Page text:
The [in]famous blue milk. Guess what color it is? Yup. Demask calls it "Perv-o-shine" and Cocoon calls it Cocoon latex, PVC, and leather polish. I believe the manufacturer is Micro Chemical Products [sorry guys, no URL] from the UK. If it's your thing, you could probably buy tubs of the shit from them. The stuff smells really good, but you need quite a bit of coats to get a decent [read: totally bitchin' glassy] sheen. Warning: It may or may not yellow pearlsheen/metallic latex over extended use. I haven't done any long term official scientific tests with that or Armor All, but I really should...
Spray Bottle (pump, not aerosol):
Not an aerosol. It has the consistency of the "blue milk" stuff but usually white and often comes in a pump bottle. Demask's Rubber Rejuvenator, Deviant's Slick, and Black Beauty are just a few that come to mind. I never tried Black Beauty, so I have no kind of informed opinion on the matter. Personally, I use Rubber Rejuvenator and Deviant Slick the most. (I'm leaning towards the Deviant these days: you get twice as much as the R.R. for less than half the price. Plus, the feel is less "sticky" but just as shiny.) I'll spray it on the garment, then use a clean wet sponge for even application. For small items, I just spray it on the wet sponge instead and go. The Rubber Rejuvenator is especially great for old latex. It masks some light oxidization and gives an awesome shine. A little goes a long way with this stuff. Both brands last pretty fucking long compared to the other types of polishes. The night before a photoshoot or fashion show, I thoroughly powder the insides of the garments then use this type of shine to polish the outsides. It saves everyone a lot of time. For the inevitable "how'd those hand prints get on my ass?" touch-ups, I use the same stuff or the aerosol spray depending on time constraits.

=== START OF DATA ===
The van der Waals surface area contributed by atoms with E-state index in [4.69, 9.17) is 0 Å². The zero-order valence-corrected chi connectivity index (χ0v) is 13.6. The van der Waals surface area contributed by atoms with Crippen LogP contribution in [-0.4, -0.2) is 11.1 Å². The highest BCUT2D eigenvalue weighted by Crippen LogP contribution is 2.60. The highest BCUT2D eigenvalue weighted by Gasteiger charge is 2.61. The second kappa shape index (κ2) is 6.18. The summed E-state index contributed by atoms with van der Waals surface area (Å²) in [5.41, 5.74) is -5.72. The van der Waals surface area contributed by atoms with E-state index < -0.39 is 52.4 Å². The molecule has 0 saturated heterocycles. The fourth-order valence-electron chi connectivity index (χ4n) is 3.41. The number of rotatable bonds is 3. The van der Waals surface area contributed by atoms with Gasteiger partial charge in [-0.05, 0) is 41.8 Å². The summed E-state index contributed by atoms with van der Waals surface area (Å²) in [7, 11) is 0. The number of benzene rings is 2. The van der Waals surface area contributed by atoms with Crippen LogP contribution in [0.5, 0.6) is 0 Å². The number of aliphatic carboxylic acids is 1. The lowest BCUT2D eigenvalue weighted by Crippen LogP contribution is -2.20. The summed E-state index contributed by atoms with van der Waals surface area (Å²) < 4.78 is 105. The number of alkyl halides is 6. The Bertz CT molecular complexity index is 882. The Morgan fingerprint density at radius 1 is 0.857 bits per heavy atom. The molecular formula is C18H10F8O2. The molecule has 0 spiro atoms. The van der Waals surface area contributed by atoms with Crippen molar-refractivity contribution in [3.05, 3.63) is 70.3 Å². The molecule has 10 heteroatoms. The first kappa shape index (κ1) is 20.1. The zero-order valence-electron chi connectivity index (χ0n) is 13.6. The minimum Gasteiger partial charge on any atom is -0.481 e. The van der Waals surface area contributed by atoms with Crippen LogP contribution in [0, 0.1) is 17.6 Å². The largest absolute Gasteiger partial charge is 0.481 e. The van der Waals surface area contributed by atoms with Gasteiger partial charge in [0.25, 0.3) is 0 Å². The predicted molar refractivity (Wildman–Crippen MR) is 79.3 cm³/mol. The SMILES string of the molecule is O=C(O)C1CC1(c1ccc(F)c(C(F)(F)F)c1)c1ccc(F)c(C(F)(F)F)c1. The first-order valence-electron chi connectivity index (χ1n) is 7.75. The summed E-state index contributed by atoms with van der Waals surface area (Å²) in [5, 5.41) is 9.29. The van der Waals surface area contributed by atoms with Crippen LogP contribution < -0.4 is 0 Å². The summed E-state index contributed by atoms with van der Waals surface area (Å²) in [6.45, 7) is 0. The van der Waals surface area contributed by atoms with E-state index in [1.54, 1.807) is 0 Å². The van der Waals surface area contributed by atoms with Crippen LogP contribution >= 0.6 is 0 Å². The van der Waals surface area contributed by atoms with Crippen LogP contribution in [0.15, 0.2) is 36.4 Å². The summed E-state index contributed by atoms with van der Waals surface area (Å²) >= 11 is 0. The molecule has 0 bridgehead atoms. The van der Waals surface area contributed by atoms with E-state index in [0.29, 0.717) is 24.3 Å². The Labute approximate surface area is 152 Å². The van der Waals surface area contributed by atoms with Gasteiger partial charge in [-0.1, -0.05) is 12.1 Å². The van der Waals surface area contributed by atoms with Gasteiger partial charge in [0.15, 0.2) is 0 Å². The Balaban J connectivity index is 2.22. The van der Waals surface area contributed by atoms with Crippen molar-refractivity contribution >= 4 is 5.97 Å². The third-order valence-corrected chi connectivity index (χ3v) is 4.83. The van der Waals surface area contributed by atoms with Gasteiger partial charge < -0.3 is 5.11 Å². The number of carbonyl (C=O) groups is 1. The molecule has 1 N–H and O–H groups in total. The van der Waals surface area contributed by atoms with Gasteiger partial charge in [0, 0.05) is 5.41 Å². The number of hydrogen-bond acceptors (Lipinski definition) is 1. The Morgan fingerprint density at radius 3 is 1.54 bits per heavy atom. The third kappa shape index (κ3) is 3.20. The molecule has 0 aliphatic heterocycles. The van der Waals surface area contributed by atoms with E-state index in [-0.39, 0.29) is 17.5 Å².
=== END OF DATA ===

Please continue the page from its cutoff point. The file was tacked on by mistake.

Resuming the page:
303 Aerospace Protectant:
According to their website, 303 "is the most effective UV screening and anti-ozonant protection for latex rubber". I don't know if I would use it on an everyday basis but it works freekin' miracles on dying oxidizing latex. This place sells a 16 oz. spray bottle for $15. Make sure you read the MSDS [link is to an adobe acrobat file] before using it.
What to avoid like the plague:
Stuff with oils, baby oil, any type of petroleum products, petroleum jelly (brand name vaseline), fire, metals, sharp objects. Latex is "luxury item" expensive, so exercise care and common sense. Please.
Clean Up: The Aftermath
Please keep in mind that it's very difficult to completely remove the layer of shine with just one washing even with the recommended mild dish soap. As long as your gear is clean and well talced for storage, there shouldn't be a problem. If you just leave all that shine stuff on for a long time, there's a good chance the latex may horribly stick to itself. You may risk tearing it when the time comes to "unstick" it, especially if the items in question are rather old. Deviant claims its Slick product is safe for storage, but I dust the outside with talc anyway.
I am in no way affiliated with the companies, products, brand names, etc. listed herein. This blog post is, by no means the last word on latex conditioning. It's up to you to care for your own clothing. I am also not responsible if something goes horribly wrong.